I have been thinking about the reasons why we celebrate Guy Fawkes’ Night since I posted last night*…
Perhaps we are celebrating because it was lucky in some way that no-one died on that night, so it’s a celebration for the freedom of people? (Except for the poor plotters, who received the death penalty two months later.) Or perhaps we don’t really know the real reasons, since the ways of marking the occasion, changed over the years?
Not much is known about how they celebrated in the early days, although it was apparently very anti-Catholic, with sermons preached by the church. In 1607, the city of Canterbury set off “106 pounds of gunpowder and 14 pounds of match, and three years later food and drink was provided for local dignitaries, as well as music, explosions and a parade by the local militia.”¹
After the Civil War, it was undecided on how Guy Fawkes’ Night should be marked. It wasn’t until the Restoration that it was turned into a firework festival in 1670. The burning of effigies continued, but the type diverted often targeting political or religious figures. Fireworks were banned 15 years later under James II. Why? It has not been said. They were reinstated when the King was thrown off the royal seat to celebrate freedom and religion² after William of Orange landed in England on exactly the same date.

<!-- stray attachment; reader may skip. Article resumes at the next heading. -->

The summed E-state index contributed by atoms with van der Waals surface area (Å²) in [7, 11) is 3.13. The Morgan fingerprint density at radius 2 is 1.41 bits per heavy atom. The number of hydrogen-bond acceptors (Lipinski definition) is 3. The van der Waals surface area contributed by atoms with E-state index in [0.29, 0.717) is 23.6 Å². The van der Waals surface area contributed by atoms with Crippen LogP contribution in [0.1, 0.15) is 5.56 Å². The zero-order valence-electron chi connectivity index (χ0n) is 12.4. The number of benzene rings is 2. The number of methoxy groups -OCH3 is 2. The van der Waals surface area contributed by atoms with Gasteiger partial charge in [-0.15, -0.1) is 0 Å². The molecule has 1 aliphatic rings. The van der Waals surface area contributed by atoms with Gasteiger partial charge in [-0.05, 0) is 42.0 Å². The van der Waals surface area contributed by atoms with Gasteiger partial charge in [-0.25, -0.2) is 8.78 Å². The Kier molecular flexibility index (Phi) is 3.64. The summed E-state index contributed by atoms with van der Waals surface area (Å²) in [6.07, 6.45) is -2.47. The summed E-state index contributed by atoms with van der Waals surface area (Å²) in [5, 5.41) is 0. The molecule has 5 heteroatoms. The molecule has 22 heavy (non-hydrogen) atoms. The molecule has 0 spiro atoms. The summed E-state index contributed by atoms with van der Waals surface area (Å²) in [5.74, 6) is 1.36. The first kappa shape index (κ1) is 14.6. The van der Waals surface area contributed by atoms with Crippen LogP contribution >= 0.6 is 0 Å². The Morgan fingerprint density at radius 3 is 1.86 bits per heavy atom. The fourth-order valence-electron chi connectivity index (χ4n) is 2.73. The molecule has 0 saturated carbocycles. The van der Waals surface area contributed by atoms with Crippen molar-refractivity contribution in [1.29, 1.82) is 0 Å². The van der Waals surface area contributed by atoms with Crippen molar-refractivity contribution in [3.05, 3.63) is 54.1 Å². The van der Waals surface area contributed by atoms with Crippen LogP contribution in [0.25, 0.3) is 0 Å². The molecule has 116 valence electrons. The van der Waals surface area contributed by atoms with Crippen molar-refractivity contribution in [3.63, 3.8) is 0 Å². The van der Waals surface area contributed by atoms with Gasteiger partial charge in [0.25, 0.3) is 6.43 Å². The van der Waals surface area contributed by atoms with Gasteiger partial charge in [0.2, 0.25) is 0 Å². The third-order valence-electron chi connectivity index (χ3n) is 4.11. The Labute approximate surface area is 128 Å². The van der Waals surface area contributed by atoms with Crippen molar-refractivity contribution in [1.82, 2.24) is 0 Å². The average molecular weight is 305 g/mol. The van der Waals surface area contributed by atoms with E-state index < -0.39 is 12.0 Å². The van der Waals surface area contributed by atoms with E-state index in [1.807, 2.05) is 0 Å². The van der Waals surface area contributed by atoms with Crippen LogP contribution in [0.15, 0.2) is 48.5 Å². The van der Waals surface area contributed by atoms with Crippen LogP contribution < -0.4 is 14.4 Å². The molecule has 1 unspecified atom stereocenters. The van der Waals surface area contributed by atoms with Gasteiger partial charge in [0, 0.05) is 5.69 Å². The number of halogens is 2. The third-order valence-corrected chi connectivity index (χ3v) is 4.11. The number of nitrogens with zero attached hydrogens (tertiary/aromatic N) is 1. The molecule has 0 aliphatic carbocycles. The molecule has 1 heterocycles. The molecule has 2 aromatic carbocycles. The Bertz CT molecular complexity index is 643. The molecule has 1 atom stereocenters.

However, over the years, and especially during the 19th century, fireworks kept getting banned, due to riots and violence; and the tradition of observation kept declining. But somehow, it is still observed today.
What kept it going? It is unclear. Perhaps customs, such as Halloween that are celebrated nearby, kept it going? Perhaps the reinstatement in the 17th century made the fireworks be a celebration of freedom today?
Whatever the reasons, fireworks and bonfires are awesome to watch (without the effigy)! Take a look at this:
² Ibid.*Sadly, I was ill last night, so I couldn’t join in any firework fun. That is why I posted on here instead. At least, I got to view some private ones from the window of my flat.